The Photo-Secessionists altered art by proposing that photography was as much art as the other arts. Let's re-investigate their style.
Brief Summary: This project intends to take many photos using and incorporating a historic method of photography that I deeply admire and believe will help my industry. From it, will come a book of essays and photos, and prints from a darkroom, many of which will be handcrafted, limited production rewards for contributors!
Much Longer Summary: A hundred years ago, photography was in transition. To that point, photography was seen as little more than an afterthought in the greater world of art: painting, poetry, drawing, etc. When photography WAS considered art, it was expected to mimic painting. Soft focus photos dominated the day. Photographers smeared goo on their lenses or gently shook their tripods for a muted soft effect. Because Impressionism with its floaty, dreamy, unreal effect ruled painting it also ruled photography.
And then along came the Photo-Secessionists.
The Photo-Secessionists (or, Photographic Modernists) proposed that photography, that the camera, was capable of being and producing its own stand alone art amongst the arts (hence, photography's "secession" from painting and other art forms.)
For 40 years the art world shook as Alfred Stieglitz, Paul Strand, Ansel Adams, Wynn Bullock, Imogen Cunningham, Tina Modotti, Edward Weston, Edward Steichen, and others took tack sharp photos, each emphasizing their own personal visions, of everything from people to grand landscapes. Impressionism died in photography; A great art form was born. Photography! With its ability to capture single rapidly passing moments forever. Photography! With its ability to communicate universals, particulars, and philosophical statements quite as effectively as a paintbrush or a pen.
I have one intent in this project: to investigate the Photo-Secessionists and their heirs. I intend to read them, immerse myself in them, adopt many of their technical practices, and, in one way or another, to infuse their general style into my work while maintaining my own personal vision.
I believe that this is an important project because, in many ways, we have lost the contemplative style of the Photo-Secessionists. Cheap, unthought, visionless, instantaneous digital photography, of which I am and have been guilty in recent times, dominates what we do. It is not that digital is incapable of producing good photos. No maligning of digital photography is intended. It is simply that digital is something of a departure from the long-suffering process of the Photo-Secessionists. Cole Weston, son of the great Edward Weston, said before his death in 2003, "...with all this digital adding of stuff here and there, photographers may as well become painters."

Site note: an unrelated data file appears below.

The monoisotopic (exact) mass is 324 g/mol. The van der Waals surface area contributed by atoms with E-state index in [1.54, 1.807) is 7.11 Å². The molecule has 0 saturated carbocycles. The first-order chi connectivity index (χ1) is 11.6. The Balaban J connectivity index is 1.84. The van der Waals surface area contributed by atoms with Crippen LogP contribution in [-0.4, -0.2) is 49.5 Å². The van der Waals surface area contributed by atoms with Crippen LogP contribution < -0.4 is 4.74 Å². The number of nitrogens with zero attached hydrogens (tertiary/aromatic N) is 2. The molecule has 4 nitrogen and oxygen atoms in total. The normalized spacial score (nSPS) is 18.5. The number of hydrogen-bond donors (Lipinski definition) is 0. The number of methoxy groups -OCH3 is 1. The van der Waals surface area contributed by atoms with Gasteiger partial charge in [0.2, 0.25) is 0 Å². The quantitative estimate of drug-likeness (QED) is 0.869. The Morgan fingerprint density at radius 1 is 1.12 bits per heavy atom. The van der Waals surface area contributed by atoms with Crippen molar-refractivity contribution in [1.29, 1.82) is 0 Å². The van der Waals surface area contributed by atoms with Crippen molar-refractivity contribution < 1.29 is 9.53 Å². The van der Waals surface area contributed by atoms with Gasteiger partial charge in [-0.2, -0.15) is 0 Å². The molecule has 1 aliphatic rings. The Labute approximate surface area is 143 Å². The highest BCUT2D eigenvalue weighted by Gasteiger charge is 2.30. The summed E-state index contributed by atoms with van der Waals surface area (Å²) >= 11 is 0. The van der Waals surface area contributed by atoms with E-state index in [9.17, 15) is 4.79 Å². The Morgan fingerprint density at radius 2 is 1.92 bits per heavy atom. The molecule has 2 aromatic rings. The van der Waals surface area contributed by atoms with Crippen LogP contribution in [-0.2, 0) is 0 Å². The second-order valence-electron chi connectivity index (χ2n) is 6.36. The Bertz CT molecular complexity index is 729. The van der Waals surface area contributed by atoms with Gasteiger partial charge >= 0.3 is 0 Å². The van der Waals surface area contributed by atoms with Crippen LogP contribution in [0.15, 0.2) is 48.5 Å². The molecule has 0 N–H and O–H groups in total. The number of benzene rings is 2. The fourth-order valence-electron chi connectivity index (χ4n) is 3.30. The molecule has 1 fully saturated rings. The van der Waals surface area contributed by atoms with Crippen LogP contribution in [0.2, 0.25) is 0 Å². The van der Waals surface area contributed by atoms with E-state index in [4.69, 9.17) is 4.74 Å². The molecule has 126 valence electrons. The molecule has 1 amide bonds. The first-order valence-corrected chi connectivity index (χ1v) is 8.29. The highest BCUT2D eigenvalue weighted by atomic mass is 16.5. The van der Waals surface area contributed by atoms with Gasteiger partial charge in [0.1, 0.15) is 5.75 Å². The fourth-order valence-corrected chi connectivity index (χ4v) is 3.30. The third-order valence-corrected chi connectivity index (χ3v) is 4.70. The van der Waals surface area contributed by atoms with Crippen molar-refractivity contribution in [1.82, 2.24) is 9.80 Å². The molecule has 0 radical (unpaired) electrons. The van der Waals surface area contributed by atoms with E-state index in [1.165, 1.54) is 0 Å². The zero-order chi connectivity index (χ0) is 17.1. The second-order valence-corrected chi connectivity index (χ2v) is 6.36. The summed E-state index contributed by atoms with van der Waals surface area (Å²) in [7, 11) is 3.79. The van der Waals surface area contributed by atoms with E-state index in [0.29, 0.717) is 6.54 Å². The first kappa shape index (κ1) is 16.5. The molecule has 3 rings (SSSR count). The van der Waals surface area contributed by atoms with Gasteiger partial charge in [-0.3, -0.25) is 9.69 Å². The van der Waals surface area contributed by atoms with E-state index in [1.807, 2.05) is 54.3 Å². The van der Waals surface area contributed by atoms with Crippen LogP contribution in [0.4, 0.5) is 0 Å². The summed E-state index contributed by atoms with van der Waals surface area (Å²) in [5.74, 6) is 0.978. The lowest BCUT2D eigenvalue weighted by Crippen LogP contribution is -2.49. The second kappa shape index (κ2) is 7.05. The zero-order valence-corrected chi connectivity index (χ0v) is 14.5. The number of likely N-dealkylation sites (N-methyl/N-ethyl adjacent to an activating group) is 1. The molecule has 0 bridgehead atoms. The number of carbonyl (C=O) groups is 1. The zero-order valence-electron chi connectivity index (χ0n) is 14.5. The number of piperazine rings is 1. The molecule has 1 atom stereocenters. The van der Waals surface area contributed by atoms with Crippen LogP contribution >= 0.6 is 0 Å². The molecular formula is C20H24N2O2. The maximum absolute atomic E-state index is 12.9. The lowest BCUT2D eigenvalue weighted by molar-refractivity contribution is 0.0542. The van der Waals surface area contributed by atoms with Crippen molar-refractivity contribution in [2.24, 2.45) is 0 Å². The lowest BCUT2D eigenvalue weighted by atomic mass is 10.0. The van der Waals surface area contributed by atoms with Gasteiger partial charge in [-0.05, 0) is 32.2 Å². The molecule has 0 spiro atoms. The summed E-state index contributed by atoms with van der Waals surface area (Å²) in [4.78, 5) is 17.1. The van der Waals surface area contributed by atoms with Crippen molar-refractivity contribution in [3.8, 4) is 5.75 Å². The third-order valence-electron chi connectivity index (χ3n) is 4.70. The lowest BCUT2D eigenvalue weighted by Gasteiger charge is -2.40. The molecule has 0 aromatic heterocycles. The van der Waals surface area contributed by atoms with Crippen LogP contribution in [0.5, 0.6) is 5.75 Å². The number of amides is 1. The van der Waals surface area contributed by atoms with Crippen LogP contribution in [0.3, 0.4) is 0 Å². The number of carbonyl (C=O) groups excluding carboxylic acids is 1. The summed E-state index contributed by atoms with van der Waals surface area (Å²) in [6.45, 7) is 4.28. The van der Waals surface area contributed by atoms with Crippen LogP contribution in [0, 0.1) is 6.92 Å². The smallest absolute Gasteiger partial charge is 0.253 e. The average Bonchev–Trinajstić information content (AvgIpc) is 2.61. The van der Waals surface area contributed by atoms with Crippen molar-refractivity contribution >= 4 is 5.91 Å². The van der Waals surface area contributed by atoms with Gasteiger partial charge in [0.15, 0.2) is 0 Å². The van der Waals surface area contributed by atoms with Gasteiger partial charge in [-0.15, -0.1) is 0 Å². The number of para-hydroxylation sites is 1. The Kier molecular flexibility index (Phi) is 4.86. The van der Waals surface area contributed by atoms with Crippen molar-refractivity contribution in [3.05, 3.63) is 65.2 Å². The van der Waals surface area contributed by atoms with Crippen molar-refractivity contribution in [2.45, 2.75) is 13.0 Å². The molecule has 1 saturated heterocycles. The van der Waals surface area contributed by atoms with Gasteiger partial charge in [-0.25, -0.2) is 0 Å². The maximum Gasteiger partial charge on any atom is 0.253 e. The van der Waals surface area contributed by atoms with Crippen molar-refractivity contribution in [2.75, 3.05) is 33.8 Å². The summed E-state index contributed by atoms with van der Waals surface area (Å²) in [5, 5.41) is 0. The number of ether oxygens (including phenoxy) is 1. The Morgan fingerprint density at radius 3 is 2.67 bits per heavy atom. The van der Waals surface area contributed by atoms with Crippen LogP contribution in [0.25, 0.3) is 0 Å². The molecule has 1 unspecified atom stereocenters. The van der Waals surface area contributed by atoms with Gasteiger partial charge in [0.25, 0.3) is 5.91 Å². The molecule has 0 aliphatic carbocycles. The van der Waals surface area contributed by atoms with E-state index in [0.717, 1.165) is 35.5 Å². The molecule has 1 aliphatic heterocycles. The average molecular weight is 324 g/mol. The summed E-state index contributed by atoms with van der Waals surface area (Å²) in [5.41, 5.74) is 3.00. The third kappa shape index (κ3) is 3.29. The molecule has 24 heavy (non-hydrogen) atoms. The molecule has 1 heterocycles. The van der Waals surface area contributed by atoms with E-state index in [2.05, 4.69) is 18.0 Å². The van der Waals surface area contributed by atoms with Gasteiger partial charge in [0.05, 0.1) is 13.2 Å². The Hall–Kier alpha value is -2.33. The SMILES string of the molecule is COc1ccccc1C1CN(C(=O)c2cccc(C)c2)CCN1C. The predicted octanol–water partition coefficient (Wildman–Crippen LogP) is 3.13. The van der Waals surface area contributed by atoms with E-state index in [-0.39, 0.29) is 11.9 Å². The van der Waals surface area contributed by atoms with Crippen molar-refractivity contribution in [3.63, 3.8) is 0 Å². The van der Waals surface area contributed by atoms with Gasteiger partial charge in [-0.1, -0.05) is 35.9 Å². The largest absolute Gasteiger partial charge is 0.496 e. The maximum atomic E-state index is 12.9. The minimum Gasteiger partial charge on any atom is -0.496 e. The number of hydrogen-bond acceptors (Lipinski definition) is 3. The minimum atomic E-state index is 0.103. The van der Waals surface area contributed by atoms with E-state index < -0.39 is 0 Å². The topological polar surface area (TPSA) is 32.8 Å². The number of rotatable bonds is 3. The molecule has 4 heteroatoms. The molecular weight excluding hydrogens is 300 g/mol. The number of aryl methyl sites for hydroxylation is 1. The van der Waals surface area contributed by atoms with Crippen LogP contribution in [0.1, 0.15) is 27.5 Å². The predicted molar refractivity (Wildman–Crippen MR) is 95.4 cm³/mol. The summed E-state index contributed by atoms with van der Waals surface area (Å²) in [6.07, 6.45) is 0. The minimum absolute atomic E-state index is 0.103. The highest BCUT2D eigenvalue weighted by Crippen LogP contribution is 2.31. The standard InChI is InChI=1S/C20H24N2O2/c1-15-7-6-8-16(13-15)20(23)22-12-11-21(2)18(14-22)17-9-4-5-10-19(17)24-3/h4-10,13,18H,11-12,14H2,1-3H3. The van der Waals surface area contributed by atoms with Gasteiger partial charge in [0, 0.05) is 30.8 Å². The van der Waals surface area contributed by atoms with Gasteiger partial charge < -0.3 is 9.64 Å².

While I have no issue with photographers whose visions align them more appropriately with painting and "digital art" it is not my passion and I would like to see photography re-invigorated by a new infusion of what Edward Weston called "straight photography."
General Production Notes: Besides producing a book using digital methods of essays and prints, this project will be carried out completely in analog from start to finish. An 8x10, 4x5, and 6x4.5 camera will be obtained and used to create each piece after which I will process my film and will produce prints in a darkroom. This will be a cold-process project. I.e. I will be shooting only in black and white.
All reward prints are going to be created in analog. The book will be created from scanned prints (or negatives...I'll see as the project progresses how I want them produced digitally.)
Finally, I will produce a blog and/or a website, that will update everyone on the work as it progresses occasionally showing examples.
I believe that the creation and production of 100 prints and a book displaying those prints will take one year, from December of 2012 to December of 2013 (hopefully bringing you a product just in time for Christmas, 2013!)
Summary of Production:
- Late December 2012 - January 2013: Obtain all necessary equipment (cameras, darkroom supplies, film, paper, etc.)
- January 2013 - August 2013: Taking photographs; Producing prints; Interacting with contributors; establishing and updating website.
- August 2013 - November 2013: Production of book; Further photographing; Production of Rewards; Website updates.
- December 2013: Distribution of Rewards; Re-evaluation of project in essay form and photograph form.
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- Re-orienting myself to producing negatives and prints of proper density will take time. I expect that this will correct itself with time on the project, since I dedicated the first four years of my photographic career spending 8-10 hours per day in a darkroom.
- Working to not just COPY the Photo-Secessionists will take consistent immersion in their work with constant application of my own vision using their processes. I basically intend to be constantly investing time in creating new and original works to communicate while staying within the bounds of good technique.
- It is possible that 100 prints is too many, since many good photographers of the day would consider themselves to producing ARMLOADS of photos if they took 50 frames on a long trip. If this happens to be the case, it may be more like 50 prints!
- Finding the proper equipment and finding it in shape to be worked every day will take a bit of time because, let's face it, 4x5 is old, darkroom is long a thing of the past, and the secrets of printing are dying with the great printers every day!
Have a question? If the info above doesn't help, you can ask the project creator directly.